The Defense Department’s first Lab Day at the Pentagon last week celebrated both the innovative research taking place in the research community as well as military leadership’s new emphasis on pushing innovation across the services, those in attendance said.
For the research community, the last few years haven’t been easy. Budget cuts and sequestration led to travel restrictions that kept scientists and engineers from attending conferences and meeting others in their fields. And research and development budgets have been a tempting source of funding for budgeters struggling to keep acquisition programs fully funded.
But Lawrence Schuette, the Office of Naval Research’s director of research, told USNI News at DoD Lab Day that the event was a chance to get researchers meeting face-to-face again, and that the Navy would begin hosting “innovation jams” in fleet concentration areas to get a variety of warfighting and research communities together to talk about new ideas.
Schuette said former defense secretary Chuck Hagel’s November 2014 memo on defense innovation gave the service secretaries an opportunity to go after innovation, and the Navy has gotten off to an especially quick start.
“The dollars are fixed or going down, so how can you do something in a more clever way?” Schuette said.
“We’re going to do this ground-up, top-down, let’s meet in the middle” to solve problems facing the Navy and Marine Corps.
DoD Lab Day brought out a variety of examples of low-cost, high-yield innovative ideas, including the Wireless 3D Facial Recognition Binocular System from Space and Naval Warfare Systems Command (SPAWAR) Systems Center Atlantic and the Magic Carpet carrier landing assistance tool from Naval Air Systems Command (NAVAIR).
SPAWAR Systems Center Atlantic in Charleston, S.C., has three prototype binoculars program officials hope to send to U.S. Central Command “soon” to gather feedback. The binoculars allow facial recognition from 255 meters out and can send an image to a laptop via a Wi-Fi connection. The computer then searches a database to see if any of the faces in the image match any people on watch lists or otherwise of interest.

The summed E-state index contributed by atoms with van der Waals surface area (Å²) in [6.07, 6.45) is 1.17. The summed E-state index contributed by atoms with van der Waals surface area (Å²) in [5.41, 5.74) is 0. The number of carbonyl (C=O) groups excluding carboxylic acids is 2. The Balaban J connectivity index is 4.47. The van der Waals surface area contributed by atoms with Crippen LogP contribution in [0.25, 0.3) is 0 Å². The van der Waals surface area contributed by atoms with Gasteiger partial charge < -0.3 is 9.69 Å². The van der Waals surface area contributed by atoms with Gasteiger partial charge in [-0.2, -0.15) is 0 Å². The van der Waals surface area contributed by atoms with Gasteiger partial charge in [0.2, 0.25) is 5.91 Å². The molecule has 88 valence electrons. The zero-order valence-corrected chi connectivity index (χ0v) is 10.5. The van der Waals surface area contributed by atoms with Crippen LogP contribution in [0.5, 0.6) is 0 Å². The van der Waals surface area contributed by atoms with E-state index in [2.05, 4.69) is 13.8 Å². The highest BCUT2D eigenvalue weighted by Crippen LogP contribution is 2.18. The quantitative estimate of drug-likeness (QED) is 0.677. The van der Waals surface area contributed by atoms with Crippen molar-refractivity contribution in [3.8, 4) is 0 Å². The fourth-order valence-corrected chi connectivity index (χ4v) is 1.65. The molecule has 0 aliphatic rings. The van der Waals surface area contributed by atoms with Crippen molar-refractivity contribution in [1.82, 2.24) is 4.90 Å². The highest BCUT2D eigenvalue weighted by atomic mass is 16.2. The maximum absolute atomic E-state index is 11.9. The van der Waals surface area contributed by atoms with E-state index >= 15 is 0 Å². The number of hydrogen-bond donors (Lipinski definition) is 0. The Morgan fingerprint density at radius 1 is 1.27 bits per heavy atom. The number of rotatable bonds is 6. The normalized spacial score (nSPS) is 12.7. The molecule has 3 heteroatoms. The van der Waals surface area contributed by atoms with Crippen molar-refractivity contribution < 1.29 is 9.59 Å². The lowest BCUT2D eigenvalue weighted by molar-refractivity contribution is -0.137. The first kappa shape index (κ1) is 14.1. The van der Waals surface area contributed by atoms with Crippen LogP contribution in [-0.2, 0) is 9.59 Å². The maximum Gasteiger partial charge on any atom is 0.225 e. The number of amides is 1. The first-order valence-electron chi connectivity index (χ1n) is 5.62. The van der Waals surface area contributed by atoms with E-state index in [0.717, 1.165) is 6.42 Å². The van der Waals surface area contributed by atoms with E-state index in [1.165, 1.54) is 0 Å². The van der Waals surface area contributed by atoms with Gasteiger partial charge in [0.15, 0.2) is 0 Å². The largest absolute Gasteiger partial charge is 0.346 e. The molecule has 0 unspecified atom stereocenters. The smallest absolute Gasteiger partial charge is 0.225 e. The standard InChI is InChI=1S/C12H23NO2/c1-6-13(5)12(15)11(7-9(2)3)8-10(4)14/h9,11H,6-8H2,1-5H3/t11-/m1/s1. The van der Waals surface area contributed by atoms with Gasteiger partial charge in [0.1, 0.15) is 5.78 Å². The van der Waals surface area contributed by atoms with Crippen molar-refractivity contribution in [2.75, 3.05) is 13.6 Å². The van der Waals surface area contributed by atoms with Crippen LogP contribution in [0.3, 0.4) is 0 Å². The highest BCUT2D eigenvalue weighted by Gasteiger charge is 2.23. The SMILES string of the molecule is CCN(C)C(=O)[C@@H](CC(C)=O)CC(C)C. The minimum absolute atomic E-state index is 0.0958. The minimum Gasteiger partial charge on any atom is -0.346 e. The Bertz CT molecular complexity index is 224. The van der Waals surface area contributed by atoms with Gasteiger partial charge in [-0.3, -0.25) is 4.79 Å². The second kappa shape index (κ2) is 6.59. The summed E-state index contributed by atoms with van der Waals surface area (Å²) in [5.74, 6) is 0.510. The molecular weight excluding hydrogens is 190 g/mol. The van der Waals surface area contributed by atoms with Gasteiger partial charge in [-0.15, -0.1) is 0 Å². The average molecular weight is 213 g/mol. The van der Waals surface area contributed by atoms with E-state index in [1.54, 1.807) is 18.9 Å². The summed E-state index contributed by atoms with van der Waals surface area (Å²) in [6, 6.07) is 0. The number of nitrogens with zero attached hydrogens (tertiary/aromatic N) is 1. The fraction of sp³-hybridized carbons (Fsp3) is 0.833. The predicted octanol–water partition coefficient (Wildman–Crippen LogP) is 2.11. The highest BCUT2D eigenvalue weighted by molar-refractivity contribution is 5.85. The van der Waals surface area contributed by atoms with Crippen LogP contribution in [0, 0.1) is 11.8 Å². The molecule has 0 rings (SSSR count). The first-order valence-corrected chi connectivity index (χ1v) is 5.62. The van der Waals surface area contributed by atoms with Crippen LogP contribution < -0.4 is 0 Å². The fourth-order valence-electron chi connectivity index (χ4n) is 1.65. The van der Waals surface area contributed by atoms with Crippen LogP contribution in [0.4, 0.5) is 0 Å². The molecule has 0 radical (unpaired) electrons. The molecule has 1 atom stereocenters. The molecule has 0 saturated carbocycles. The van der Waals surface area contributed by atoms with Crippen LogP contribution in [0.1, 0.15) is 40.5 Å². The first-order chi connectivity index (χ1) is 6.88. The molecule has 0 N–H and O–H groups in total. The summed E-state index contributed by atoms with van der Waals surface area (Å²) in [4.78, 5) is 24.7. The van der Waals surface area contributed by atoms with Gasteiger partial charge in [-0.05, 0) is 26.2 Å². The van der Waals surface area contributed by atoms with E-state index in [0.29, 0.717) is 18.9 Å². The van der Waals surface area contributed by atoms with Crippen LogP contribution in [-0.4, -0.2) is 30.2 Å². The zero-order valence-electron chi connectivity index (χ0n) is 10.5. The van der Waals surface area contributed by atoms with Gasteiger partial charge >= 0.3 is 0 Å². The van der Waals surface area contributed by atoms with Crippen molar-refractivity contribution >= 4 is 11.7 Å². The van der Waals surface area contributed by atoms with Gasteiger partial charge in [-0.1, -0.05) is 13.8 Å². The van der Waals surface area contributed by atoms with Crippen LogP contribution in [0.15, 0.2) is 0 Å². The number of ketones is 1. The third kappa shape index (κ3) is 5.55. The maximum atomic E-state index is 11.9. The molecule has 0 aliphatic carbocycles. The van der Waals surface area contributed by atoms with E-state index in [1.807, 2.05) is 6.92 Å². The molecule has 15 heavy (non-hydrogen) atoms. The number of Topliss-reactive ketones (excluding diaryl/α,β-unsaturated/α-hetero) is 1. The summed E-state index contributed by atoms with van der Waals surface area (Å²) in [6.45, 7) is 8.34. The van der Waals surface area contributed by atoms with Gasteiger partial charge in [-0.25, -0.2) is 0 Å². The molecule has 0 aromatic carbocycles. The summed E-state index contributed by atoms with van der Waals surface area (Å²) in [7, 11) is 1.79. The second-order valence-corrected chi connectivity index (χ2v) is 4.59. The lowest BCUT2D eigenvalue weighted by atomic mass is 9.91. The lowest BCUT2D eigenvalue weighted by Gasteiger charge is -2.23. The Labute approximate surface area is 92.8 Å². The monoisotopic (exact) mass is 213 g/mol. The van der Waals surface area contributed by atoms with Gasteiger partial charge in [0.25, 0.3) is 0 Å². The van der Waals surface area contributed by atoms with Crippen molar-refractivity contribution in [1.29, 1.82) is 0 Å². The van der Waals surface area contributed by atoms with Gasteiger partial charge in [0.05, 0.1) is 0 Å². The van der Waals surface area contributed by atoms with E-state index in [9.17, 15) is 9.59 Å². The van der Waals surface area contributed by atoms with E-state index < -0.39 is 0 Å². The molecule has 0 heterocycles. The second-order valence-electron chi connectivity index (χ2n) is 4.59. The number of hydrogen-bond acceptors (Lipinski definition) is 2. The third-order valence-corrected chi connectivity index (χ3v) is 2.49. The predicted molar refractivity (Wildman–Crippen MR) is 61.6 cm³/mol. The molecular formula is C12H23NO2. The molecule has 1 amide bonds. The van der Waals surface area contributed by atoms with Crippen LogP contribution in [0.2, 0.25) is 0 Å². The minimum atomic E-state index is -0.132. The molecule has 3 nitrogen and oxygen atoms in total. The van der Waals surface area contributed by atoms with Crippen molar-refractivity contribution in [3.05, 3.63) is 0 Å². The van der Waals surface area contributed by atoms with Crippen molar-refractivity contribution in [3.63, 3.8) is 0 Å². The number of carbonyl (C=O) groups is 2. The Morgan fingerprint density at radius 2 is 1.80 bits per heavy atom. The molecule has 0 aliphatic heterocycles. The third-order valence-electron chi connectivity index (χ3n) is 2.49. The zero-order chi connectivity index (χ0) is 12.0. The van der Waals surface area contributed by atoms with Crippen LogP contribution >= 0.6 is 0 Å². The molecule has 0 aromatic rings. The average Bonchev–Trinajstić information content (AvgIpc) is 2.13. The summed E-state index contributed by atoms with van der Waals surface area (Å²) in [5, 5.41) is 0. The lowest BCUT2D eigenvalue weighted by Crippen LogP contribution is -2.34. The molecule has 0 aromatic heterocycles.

The program office took the power of a large telescopic lens and shrunk it down to a five-pound pair of binoculars that could be used at checkpoints, before conduct visit, board, search and seizure (VBSS) missions or in other situations where positively identifying dangerous individuals would be important, Chris Outlaw told USNI News during Lab Day.
Outlaw said U.S. Central Command and U.S. Special Operations Command are interested in increasing the range to as great as 500 meters, as well as expanding the database to include object identification in addition to facial recognition.
Program manager Michael Richmond said that “at that range, we’re dealing with atmospheric distortion issues and turbulence. Those are really the challenges we would have to overcome to be able to push the distance out.” Adding object recognition would be a software upgrade.
He added the program is awaiting a contract modification to put the three prototypes out into the field “soon” for user feedback.
NAVAIR senior engineer Buddy Denham said Magic Carpet creates two advantages for pilots trying to land on an aircraft carrier.
First, it turns control of the plane’s throttle and angle of attack over to flight control computers, allowing the pilot to focus on the glidepath instead of thinking about metrics like engine revolutions per minute.
“When he’s trying to do lineup and is banking left and right to line up, that will cause the airplane to settle today, and he has to get back into what he was happy with, the flightpath,” Denham said.
“Now [with Magic Carpet], he’s not having to do the gymnastics and mathematics in his head.”
Second, it provides an enhanced heads-up display (HUD) symbology that gives direct feedback on the flightpath corrections, taking the guesswork out of trying to land on a carrier.
Denham said NAVAIR installed the two software changes into Super Hornets aboard USS George H.W. Bush (CVN-77) and performed 200 landings from April 20 to 22. The tests showed the pilots performed better with the system, having better control over where their tailhooks hit with less work during approach.
The Bush testing was the phase 1 proof of concept demonstration, he said. The second phase, expected next year, will bring the system out to the fleet and conduct degraded mode testing and other software tests. Denham said he hopes to field the system by 2018. He said the Magic Carpet software would go on Super Hornets, and the Navy is working with Lockheed Martin to incorporate it into the F-35C Lightning II Joint Strike Fighter.